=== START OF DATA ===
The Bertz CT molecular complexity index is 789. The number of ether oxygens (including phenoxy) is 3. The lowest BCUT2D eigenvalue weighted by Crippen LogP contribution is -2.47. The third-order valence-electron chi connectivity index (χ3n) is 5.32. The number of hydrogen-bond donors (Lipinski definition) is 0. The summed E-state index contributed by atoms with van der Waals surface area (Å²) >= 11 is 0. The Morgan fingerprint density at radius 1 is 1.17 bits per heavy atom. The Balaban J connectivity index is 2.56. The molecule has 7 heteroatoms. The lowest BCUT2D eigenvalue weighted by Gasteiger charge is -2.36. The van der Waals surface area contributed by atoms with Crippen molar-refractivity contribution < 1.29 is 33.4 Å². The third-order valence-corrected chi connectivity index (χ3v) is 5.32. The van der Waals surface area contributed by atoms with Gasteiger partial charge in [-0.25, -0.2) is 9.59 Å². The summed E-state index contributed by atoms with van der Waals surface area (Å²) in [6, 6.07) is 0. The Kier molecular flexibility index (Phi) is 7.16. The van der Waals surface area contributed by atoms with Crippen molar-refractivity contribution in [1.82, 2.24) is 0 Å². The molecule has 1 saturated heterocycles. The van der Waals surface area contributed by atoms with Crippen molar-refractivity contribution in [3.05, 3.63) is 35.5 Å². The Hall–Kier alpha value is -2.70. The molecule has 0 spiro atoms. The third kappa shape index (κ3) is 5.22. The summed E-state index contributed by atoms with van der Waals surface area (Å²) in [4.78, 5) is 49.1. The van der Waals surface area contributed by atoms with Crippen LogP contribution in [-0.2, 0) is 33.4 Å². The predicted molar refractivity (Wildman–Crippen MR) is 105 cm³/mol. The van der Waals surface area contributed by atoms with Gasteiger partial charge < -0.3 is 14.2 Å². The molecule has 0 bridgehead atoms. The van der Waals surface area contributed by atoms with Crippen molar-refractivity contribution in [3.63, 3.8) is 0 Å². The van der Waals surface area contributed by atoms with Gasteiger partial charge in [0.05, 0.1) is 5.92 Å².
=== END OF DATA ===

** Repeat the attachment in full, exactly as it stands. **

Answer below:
The Bertz CT molecular complexity index is 789. The number of ether oxygens (including phenoxy) is 3. The lowest BCUT2D eigenvalue weighted by Crippen LogP contribution is -2.47. The third-order valence-electron chi connectivity index (χ3n) is 5.32. The number of hydrogen-bond donors (Lipinski definition) is 0. The summed E-state index contributed by atoms with van der Waals surface area (Å²) >= 11 is 0. The Morgan fingerprint density at radius 1 is 1.17 bits per heavy atom. The Balaban J connectivity index is 2.56. The molecule has 7 heteroatoms. The lowest BCUT2D eigenvalue weighted by Gasteiger charge is -2.36. The van der Waals surface area contributed by atoms with Crippen molar-refractivity contribution < 1.29 is 33.4 Å². The third-order valence-corrected chi connectivity index (χ3v) is 5.32. The van der Waals surface area contributed by atoms with Gasteiger partial charge in [-0.25, -0.2) is 9.59 Å². The summed E-state index contributed by atoms with van der Waals surface area (Å²) in [6, 6.07) is 0. The Kier molecular flexibility index (Phi) is 7.16. The van der Waals surface area contributed by atoms with Crippen molar-refractivity contribution in [1.82, 2.24) is 0 Å². The molecule has 1 saturated heterocycles. The van der Waals surface area contributed by atoms with Crippen molar-refractivity contribution in [3.05, 3.63) is 35.5 Å². The Hall–Kier alpha value is -2.70. The molecule has 0 spiro atoms. The third kappa shape index (κ3) is 5.22. The summed E-state index contributed by atoms with van der Waals surface area (Å²) in [4.78, 5) is 49.1. The van der Waals surface area contributed by atoms with Crippen LogP contribution in [-0.2, 0) is 33.4 Å². The predicted molar refractivity (Wildman–Crippen MR) is 105 cm³/mol. The van der Waals surface area contributed by atoms with Gasteiger partial charge < -0.3 is 14.2 Å². The molecule has 0 bridgehead atoms. The van der Waals surface area contributed by atoms with Crippen molar-refractivity contribution in [3.63, 3.8) is 0 Å². The van der Waals surface area contributed by atoms with Gasteiger partial charge in [0.05, 0.1) is 5.92 Å².